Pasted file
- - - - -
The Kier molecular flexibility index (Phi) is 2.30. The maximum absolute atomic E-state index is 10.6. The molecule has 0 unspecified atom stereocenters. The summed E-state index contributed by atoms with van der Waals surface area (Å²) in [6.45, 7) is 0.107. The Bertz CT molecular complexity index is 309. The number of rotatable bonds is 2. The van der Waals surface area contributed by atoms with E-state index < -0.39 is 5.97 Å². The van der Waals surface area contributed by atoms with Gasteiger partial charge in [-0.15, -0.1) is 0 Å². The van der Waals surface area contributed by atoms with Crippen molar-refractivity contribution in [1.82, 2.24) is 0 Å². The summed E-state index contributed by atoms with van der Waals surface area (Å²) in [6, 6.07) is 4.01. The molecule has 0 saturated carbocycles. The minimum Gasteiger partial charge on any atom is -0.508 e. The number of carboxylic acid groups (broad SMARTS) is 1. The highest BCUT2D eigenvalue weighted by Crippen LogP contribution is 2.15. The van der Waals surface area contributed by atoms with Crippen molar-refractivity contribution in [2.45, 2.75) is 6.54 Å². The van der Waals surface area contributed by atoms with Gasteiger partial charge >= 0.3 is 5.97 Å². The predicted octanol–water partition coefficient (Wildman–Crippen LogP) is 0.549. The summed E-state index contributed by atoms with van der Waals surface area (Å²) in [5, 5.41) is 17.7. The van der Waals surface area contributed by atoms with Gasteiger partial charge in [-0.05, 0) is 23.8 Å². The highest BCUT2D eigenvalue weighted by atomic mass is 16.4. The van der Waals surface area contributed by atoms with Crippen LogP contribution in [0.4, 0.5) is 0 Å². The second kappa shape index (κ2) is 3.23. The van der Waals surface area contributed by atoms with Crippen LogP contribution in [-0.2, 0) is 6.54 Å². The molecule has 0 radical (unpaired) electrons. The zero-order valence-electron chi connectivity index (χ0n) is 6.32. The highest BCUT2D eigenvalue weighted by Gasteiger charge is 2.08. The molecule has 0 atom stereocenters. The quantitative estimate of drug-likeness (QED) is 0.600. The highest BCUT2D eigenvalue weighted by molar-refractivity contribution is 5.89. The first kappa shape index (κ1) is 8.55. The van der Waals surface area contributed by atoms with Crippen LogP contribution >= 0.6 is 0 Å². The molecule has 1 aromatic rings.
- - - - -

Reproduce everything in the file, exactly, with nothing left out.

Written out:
The Kier molecular flexibility index (Phi) is 2.30. The maximum absolute atomic E-state index is 10.6. The molecule has 0 unspecified atom stereocenters. The summed E-state index contributed by atoms with van der Waals surface area (Å²) in [6.45, 7) is 0.107. The Bertz CT molecular complexity index is 309. The number of rotatable bonds is 2. The van der Waals surface area contributed by atoms with E-state index < -0.39 is 5.97 Å². The van der Waals surface area contributed by atoms with Gasteiger partial charge in [-0.15, -0.1) is 0 Å². The van der Waals surface area contributed by atoms with Crippen molar-refractivity contribution in [1.82, 2.24) is 0 Å². The summed E-state index contributed by atoms with van der Waals surface area (Å²) in [6, 6.07) is 4.01. The molecule has 0 saturated carbocycles. The minimum Gasteiger partial charge on any atom is -0.508 e. The number of carboxylic acid groups (broad SMARTS) is 1. The highest BCUT2D eigenvalue weighted by Crippen LogP contribution is 2.15. The van der Waals surface area contributed by atoms with Crippen molar-refractivity contribution in [2.45, 2.75) is 6.54 Å². The van der Waals surface area contributed by atoms with Gasteiger partial charge >= 0.3 is 5.97 Å². The predicted octanol–water partition coefficient (Wildman–Crippen LogP) is 0.549. The summed E-state index contributed by atoms with van der Waals surface area (Å²) in [5, 5.41) is 17.7. The van der Waals surface area contributed by atoms with Gasteiger partial charge in [-0.05, 0) is 23.8 Å². The highest BCUT2D eigenvalue weighted by atomic mass is 16.4. The van der Waals surface area contributed by atoms with Crippen LogP contribution in [0.4, 0.5) is 0 Å². The second kappa shape index (κ2) is 3.23. The van der Waals surface area contributed by atoms with Crippen LogP contribution in [-0.2, 0) is 6.54 Å². The molecule has 0 radical (unpaired) electrons. The zero-order valence-electron chi connectivity index (χ0n) is 6.32. The highest BCUT2D eigenvalue weighted by Gasteiger charge is 2.08. The molecule has 0 atom stereocenters. The quantitative estimate of drug-likeness (QED) is 0.600. The highest BCUT2D eigenvalue weighted by molar-refractivity contribution is 5.89. The first kappa shape index (κ1) is 8.55. The van der Waals surface area contributed by atoms with Crippen LogP contribution >= 0.6 is 0 Å². The molecule has 1 aromatic rings.